Be surrounded by people who speak my language. Need directions? I’ll just ask this person over here. Grocery shopping? I get to carry out this entire transaction in English with neither of us stumbling over a foreign language. Ordering at a restaurant? I can easily communicate my dietary needs and ask for recommendations.

Look for driving directions online and know that the actual driving time won’t be two or three or four times longer because of traffic.

One of the rare times we saw drivers heed a command to stop.

Give Josh a quick kiss while we’re out, now that we’re not in a place where that’s illegal.

Do my own laundry. I appreciate this one on so many levels. There is no maid to ruin my dressy clothing because she’d never owned anything more than old t-shirts and shorts. I get to use a machine that runs on electricity and doesn’t need to be hand-pumped for an hour. It is effective enough that it doesn’t leave my underwear crunchier than before their wash. (Too much information? Yeah, I’m not too happy about a year of wearing dirty underwear, either.) I can use hypo-allergenic detergent, which means no more perpetual rashes in every place my clothing touches, and no more asthma attacks from the strong fragrance of the laundry spray that got squirted on the clothes to cover up the smell of mold that accumulated on them during the days it took for them to dry in Indonesia’s hot, humid weather.

Buy makeup, sunscreen, lotion, shampoo, soap, deodorant and other products that contain no toxic skin-whitening agents.

Indonesian train

Ride in a crowded train without being sexually harassed. And with the knowledge that if I do happen to be groped or worse, I can report it to the authorities without all of the blame being placed on me: “You should have ridden in the women’s train car. That’s why we have them. You can’t expect men to control their urges when they see a bule woman.”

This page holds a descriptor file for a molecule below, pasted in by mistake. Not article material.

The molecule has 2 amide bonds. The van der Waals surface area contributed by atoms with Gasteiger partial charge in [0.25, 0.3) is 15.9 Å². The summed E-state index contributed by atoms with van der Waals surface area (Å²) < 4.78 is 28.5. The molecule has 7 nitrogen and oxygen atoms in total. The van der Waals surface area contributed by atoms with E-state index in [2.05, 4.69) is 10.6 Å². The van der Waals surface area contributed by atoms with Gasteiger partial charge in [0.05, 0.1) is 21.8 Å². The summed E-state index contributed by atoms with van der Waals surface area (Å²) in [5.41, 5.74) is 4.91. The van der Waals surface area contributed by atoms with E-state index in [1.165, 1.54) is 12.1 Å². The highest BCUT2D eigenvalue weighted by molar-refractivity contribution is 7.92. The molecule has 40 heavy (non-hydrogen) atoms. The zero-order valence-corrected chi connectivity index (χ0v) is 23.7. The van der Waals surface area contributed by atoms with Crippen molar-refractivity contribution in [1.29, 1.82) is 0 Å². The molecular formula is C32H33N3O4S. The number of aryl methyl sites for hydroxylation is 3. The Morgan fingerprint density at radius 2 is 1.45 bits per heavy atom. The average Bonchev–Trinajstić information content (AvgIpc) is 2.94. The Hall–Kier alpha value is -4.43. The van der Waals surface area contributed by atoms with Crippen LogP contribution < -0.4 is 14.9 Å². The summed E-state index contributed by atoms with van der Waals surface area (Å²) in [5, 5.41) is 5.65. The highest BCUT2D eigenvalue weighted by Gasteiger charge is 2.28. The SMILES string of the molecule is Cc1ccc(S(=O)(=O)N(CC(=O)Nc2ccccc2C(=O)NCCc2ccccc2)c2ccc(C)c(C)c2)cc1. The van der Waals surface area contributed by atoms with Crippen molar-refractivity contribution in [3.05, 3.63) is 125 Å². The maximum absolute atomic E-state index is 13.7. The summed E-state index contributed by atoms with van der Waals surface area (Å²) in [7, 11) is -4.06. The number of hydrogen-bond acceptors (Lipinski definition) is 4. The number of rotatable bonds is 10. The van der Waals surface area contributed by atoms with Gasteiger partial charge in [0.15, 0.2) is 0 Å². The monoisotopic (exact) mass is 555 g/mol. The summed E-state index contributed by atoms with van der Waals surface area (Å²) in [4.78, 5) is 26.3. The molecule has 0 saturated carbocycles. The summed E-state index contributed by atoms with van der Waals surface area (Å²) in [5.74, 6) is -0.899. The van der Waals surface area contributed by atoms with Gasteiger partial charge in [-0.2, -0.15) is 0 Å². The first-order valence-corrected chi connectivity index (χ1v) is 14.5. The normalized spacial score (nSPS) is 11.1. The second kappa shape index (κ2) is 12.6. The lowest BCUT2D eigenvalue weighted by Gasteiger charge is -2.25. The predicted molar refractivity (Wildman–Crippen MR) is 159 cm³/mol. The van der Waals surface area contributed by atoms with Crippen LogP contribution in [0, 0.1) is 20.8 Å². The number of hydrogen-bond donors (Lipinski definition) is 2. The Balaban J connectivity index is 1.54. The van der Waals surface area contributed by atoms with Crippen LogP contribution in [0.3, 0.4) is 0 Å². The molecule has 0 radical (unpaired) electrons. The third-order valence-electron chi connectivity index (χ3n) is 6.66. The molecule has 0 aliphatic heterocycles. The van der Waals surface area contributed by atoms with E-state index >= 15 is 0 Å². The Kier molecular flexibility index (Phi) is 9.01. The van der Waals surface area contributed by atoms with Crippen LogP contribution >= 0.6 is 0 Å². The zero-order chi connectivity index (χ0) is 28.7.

Walk around with as much or as little of my pale skin showing and not attract stares or calls of “Bule!” from every single stranger I pass. Similarly, I can walk on my own without feeling uncomfortable now that there are no men who feel the need to yell, “Hello, Miss! Hello, babe! Hello, bule!” until after I’m out of sight.

Meet people and not have them ask me almost immediately what religion I am. If asked, though, I can admit to being atheist without the fear that I’ll be arrested.

Jakarta Cathedral

Have lights that tell me when it is safe to cross the road. No more real-life games of Frogger where I have to walk into traffic and make eye contact with the oncoming drivers in hopes that they slow down to let me cross.

Use fast internet. We’re talking multiple tabs and windows–some of them streaming videos or uploading files–and nothing has crashed or refused to load, and there’s no chance of losing the connection for hours or days at a time. With this fast, unlimited internet, I also don’t need to avoid certain websites anymore in fears that they’ll use up all our data. Plus, I can finally make a phone call to my family, or even Skype them!

These are just some of the changes that I’m adjusting to, and I’m glad to have had an experience that makes me appreciate all of these western conveniences more than ever!

Love, Elizabeth

 *All photos were taken by Josh.

How many of these things are you able to do without thinking about?